On this basis, the plants can be further expanded and even very complex “applications” can be obtained that can ensure very high yields in terms of primary energy use.
Exceeding a certain efficiency threshold, it is possible to take advantage of the European Directive 2004/8/EC for High Yield Cogeneration plants, implemented in Italy by Legislative Decree 20/2007 and Ministerial Decrees 4/8/2011 and 5/9/2011, of incentives for cogeneration through dedicated support schemes, represented by TEE energy efficiency certificates, the so-called White Certificates.


Cogenerators can be fuelled with different fuels, both fossil and renewable.
Methane gas but also LPG, diesel and fuel oil are fossil sources and therefore exhaustible. Biogas produced in landfills or sewage treatment plants, or from biomass from agricultural or forestry waste are renewable sources.
Today, most cogenerators are powered by natural gas and biogas, achieving efficiencies of around 80%.
One fuel, which may or may not be sustainable depending on how it is produced, is hydrogen, which is still the subject of studies and technological updates to facilitate its use.


The use of hydrogen in cogeneration plants is encouraged by the environmental advantages of this fuel: hydrogen is a clean gas, produced by the electrolysis process, which can be stored and used to power generators with efficiencies approaching 100%.
The big problem with this source is storage, which is still a very critical process: even in its natural form, hydrogen is comparable to gas, i.e. it has a very low density. So to store it, it is necessary to increase its density a lot.
There are still technological hurdles to overcome, although hydrogen technology is already applicable, but it is not yet widespread and is very expensive. For this reason, the European Union is providing funding to support its development, helping to reduce costs and maximise energy efficiency.

Capstone Green Energy is confirming its position as a global leader in energy efficiency systems by installing two C65 microturbines at Austrian company Innovametall Stahl- und Metallbau, which will be used in an ultra-low emission Combined Heat & Power (CHP) system. This will pro-vide on-site power to a powder coating plant and will be designed in a hybrid configuration, where solar panels installed on the roof of Innovametall’s industrial hall will be responsible for generating renewable electricity. Excess electricity will instead be used to generate hydrogen, which will then power the micro-turbines. From there, hot exhaust air from the turbines will be captured and used in the facility’s powder coating oven. The application will initially operate with 10 per cent hydrogen mixed with natural gas, but the amount is expected to increase gradually as Capstone approves higher blending levels.

The use of a cogeneration plant in a company not only allows significant economic savings and an increase in performance, but also implements an energy transition model aimed at progressively phasing out fossil fuels and reducing polluting emissions.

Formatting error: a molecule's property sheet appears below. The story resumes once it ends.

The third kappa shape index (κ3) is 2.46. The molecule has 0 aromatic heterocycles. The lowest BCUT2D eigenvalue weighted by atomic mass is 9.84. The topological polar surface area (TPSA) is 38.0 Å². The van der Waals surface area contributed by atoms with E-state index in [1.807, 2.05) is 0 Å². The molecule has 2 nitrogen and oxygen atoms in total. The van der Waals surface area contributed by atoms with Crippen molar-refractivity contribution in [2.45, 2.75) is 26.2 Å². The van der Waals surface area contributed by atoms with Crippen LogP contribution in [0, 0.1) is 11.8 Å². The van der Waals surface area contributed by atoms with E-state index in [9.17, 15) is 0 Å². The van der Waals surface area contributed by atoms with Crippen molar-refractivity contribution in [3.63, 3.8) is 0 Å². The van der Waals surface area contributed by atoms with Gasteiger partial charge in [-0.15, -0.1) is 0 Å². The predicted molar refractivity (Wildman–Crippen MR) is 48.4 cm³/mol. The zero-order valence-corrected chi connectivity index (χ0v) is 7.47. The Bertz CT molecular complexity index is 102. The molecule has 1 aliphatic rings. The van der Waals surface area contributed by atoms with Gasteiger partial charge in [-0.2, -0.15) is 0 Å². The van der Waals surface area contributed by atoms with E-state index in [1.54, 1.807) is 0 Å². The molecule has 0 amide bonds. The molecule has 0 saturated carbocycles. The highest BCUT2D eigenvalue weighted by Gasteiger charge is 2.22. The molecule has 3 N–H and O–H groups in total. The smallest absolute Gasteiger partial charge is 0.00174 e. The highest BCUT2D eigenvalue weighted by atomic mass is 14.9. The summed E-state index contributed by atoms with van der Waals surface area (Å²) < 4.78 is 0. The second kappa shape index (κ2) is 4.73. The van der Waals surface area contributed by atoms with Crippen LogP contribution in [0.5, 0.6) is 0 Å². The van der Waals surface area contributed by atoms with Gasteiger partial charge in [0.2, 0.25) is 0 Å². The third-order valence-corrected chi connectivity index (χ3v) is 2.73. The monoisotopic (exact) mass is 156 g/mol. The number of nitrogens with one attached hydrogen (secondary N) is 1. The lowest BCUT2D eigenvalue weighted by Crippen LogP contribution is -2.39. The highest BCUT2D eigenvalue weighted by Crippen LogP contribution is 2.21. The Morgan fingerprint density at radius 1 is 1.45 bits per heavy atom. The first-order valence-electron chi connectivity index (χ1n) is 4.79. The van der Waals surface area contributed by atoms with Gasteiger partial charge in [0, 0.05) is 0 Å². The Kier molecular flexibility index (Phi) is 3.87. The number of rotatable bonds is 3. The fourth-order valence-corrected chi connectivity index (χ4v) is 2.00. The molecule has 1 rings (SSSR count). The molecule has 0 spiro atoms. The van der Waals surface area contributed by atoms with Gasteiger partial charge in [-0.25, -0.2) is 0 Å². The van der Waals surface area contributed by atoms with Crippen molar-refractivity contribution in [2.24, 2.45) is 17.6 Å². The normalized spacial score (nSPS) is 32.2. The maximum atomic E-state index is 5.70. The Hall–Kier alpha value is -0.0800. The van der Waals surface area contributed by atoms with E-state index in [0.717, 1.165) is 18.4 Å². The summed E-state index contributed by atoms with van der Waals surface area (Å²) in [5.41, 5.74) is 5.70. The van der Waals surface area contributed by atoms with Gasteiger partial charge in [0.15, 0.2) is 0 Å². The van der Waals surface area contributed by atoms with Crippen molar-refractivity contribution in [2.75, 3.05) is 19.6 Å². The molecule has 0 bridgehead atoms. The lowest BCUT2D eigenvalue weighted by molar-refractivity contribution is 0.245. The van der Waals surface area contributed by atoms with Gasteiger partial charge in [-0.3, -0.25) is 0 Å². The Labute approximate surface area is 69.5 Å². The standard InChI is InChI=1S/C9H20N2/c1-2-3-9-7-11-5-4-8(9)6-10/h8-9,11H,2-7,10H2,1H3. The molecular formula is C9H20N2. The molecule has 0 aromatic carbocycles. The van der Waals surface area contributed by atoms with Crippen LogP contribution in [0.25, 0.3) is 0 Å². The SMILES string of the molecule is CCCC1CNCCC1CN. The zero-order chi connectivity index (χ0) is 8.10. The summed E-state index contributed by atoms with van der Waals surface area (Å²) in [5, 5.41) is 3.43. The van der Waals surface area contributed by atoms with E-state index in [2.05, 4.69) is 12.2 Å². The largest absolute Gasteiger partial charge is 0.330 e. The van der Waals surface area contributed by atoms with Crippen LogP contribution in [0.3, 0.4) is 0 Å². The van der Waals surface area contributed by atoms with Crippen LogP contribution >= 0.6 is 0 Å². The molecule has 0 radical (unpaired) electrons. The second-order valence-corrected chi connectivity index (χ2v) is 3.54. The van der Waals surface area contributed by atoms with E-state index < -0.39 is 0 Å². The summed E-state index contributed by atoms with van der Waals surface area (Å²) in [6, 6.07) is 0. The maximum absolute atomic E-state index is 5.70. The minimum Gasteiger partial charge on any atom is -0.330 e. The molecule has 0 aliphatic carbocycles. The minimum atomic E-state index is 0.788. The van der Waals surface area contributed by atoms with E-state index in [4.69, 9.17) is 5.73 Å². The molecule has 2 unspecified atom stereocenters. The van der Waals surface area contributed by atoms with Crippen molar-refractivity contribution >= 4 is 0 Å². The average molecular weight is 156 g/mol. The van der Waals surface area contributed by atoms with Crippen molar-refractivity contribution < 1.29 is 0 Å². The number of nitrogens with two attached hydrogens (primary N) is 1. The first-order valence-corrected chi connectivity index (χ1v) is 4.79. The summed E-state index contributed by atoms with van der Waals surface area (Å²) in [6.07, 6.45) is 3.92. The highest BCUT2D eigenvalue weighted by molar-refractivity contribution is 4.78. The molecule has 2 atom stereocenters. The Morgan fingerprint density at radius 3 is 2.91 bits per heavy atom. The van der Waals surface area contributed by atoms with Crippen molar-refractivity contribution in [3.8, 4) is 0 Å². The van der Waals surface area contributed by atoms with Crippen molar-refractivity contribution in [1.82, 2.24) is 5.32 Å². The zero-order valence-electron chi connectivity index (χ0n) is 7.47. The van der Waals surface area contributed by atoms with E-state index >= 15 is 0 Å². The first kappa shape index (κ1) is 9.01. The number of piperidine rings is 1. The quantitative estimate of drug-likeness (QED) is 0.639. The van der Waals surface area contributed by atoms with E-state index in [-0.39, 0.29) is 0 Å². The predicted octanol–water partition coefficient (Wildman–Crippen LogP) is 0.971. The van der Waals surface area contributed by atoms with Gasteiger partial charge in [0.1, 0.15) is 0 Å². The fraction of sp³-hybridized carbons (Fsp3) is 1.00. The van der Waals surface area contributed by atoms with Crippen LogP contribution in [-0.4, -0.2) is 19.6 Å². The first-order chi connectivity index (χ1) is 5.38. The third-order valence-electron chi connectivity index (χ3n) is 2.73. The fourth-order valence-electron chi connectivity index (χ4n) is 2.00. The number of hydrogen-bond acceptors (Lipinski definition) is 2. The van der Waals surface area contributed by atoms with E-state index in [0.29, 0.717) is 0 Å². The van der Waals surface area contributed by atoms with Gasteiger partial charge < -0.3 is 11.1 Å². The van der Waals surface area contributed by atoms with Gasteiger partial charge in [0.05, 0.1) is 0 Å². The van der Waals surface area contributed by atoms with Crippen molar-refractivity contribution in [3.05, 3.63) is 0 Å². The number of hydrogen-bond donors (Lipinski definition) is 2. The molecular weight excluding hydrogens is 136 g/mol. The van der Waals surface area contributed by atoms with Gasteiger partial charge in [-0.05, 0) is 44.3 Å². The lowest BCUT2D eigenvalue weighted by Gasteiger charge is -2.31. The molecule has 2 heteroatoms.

Energy saving for companies: where to start

According to the Digital Energy Efficieny Report 2021 (DEER 2021), the energy efficiency market has been significantly impacted by the COVID19 health emergency, with investments declining by 19.6% in 2020.
The aspect that will most influence the direction of investment in the energy efficiency market will be the evolution of the regulatory environment.
In this context, both the 2030 National Integrated Energy and Climate Plan (NIPEC 2030) and the EU strategy towards zero net emissions by 2050, the European Green Deal, should be taken into account.
The PNIEC 2030 is a fundamental tool that marks the beginning of a major shift in our country’s energy and environmental policy towards decarbonisation.
The aim is to implement a new energy policy that ensures the full environmental, social and eco-nomic sustainability of the national territory and accompanies this transition.
The environment and consumers require the market to adopt solutions that reduce emissions and the impact of industry on the environment.
Therefore at IBT we are convinced that energy efficiency and decarbonisation are no longer an op-tion or a revolutionary choice.


The measures envisaged by the European Green Pact range from radically cutting emissions to creating jobs in clean industry and supporting the European regions most affected by this transi-tion.
To do this, a number of main objectives are set, namely:

  • Starting the journey towards a profound economic and social transformation to achieve full climate neutrality
  • Becoming the global driving force towards a green economy
  • Implementing an effective and sustainable circular economy strategy
  • Increasing energy efficiency and reducing dependence on external energy sources

Energy saving is not only about cost containment, but today more than ever it involves cultural aspects, the elaboration of an ethical concept of distinction between willingness or unwillingness to take charge of our future on this Earth.